The Toronto Maple Leafs made a number of trades this past offseason, which have yielded varying degrees of success. One such trade was the deal that sent Nazem Kadri and Calle Rosen to the Colorado Avalanche for Tyson Barrie and Alexander Kerfoot.
Through 17 games, Kerfoot has been the Maple Leafs’ best acquisition. He is currently sitting in second place on the team in goals with five but he has been proving his worth with his consistency. Not only has he been Toronto’s best new player, but he has been one of the best forwards on the team, period.
From Add-On to Attraction
When the Maple Leafs acquired Barrie and Kerfoot from the Avalanche, it was no secret that Barrie was the centrepiece of the deal. A top right-handed defenceman was Toronto’s biggest need going into the offseason and it was addressed in this deal, although with mixed results so far this season. Many Maple Leafs fans likely heard Kerfoot’s name for the first time when the deal was announced.
For all intents and purposes, Kerfoot was expected to be a solid replacement for Kadri at centre. He was by no means the big get for the Leafs, but he is quickly rewriting that narrative.
Kadri had been one of the most productive Maple Leafs for a long time, highlighted by a pair of 32-goal seasons in 2016-17 and 2017-18. Kerfoot was not expected to replace that level of production but if he maintains his current pace he should finish the season in the neighbourhood of 25 goals. This would be a career high for the Vancouver native and a tremendously pleasant surprise for the Maple Leafs.
Toronto has been off to a less than ideal start to their season. Key forwards such as Kasperi Kapanen and Mitch Marner have struggled to solidify their place in the Maple Leafs’ lineup as frustrations and sloppy play have limited their performances. Kerfoot has been one of a few Leafs who have stepped up during this time of struggle for the team.
He has quickly become a player that fans need to be aware of while he is on the ice.
His Strengths Make the Leafs Stronger
Kerfoot has shown that his game is based on speed and finesse. He has illustrated his ability to go from end to end and make highly skilled plays on a fairly regular basis. These qualities allow him to fit right in with the young and fast Maple Leafs team. His skillset complements the makeup of the team and vice versa.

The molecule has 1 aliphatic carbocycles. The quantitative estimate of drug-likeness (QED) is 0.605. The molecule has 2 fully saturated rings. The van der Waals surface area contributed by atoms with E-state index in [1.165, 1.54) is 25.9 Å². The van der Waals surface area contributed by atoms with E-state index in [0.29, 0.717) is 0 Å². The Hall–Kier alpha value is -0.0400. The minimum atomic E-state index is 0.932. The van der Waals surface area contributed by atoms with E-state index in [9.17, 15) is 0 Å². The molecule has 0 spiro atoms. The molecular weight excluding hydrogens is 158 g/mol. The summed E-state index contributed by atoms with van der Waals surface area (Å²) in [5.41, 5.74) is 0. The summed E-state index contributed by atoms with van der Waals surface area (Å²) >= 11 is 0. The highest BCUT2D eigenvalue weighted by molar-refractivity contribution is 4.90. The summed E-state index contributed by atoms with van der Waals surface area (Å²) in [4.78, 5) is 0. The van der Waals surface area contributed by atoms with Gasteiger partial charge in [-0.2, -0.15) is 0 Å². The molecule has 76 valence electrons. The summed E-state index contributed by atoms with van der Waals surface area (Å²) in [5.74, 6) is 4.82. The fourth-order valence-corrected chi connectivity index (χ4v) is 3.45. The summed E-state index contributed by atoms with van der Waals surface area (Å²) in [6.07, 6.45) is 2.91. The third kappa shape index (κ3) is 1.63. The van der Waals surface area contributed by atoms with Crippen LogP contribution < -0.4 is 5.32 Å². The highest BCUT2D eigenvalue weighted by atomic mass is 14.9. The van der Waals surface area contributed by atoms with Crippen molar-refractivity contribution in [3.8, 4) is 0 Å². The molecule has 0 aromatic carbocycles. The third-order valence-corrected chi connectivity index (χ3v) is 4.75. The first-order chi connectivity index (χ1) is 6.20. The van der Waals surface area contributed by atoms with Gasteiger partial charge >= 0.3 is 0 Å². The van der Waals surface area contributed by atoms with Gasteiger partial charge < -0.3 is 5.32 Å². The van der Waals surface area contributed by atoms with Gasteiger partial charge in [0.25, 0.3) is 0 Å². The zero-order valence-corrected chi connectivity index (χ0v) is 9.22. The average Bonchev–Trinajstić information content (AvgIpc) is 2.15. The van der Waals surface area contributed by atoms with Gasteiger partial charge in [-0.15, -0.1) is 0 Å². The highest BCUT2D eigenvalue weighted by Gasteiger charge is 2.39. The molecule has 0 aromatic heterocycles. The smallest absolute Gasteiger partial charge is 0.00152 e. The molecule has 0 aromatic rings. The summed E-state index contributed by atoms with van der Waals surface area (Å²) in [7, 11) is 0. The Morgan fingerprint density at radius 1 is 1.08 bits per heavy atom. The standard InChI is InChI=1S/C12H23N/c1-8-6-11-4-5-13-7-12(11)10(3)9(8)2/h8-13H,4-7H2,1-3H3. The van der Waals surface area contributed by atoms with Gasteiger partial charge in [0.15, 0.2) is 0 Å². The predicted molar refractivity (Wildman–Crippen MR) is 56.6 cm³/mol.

Kerfoot notably created a play by stealing the puck in the neutral zone against the Los Angeles Kings before blowing past the opposition and scoring his fifth goal of the season. He fits in well with other highly skilled puck-movers on the team and has the ability to play both centre and wing, depending on Toronto’s needs.
Steven Stamkos once talked about how focusing on your strengths 80% of the time and your weaknesses 20% of the time leads to you being consistently above average. This motto can be used to describe the Maple Leafs’ offseason acquisitions over the last few seasons. Toronto has been known for their speed and offence since going through a scorched-earth rebuild in 2015-16. Each offseason the team has added offensive contributors to further solidify their position as a strong offensive team, and adding Kerfoot has been the latest example of that.
He has been taking too many penalties, as admitted by himself, but that should be a problem that is easily addressed. Taking penalties is most often a mental issue, usually due to a lack of discipline or a lapse of judgment. Within reason, it should be expected that upon acknowledging that he has been taking too many penalties, Kerfoot should make the effort to clean up his game.
He has spent time primarily on the third line this season. He has slid into the vacancy left by Kadri and has performed adequately. Because Toronto has had a number of injuries this season, Kerfoot’s role has varied. When John Tavares broke his finger, it forced Kerfoot to take on a larger role for the Maple Leafs.
Throughout his brief tenure as a Maple Leaf, Kerfoot has had many different linemates. They have ranged from Marner to Ilya Mikheyev. Whether his linemates have been a $10.8 million player or a rookie, Kerfoot has consistently produced stellar performances. If he continues his current pace, he could end up being one of the biggest steals the Maple Leafs have acquired in recent years.
Brian Joyce is a graduate of Ryerson University’s Sport Media program. For better or worse, Brian is a lifelong Toronto Maple Leafs fan. In addition to hockey, Brian also enjoys watching baseball, basketball, football, lacrosse and pro wrestling. Brian also works as an editor for WrestleTalk.com and as a digital content producer for Chikara Pro Wrestling.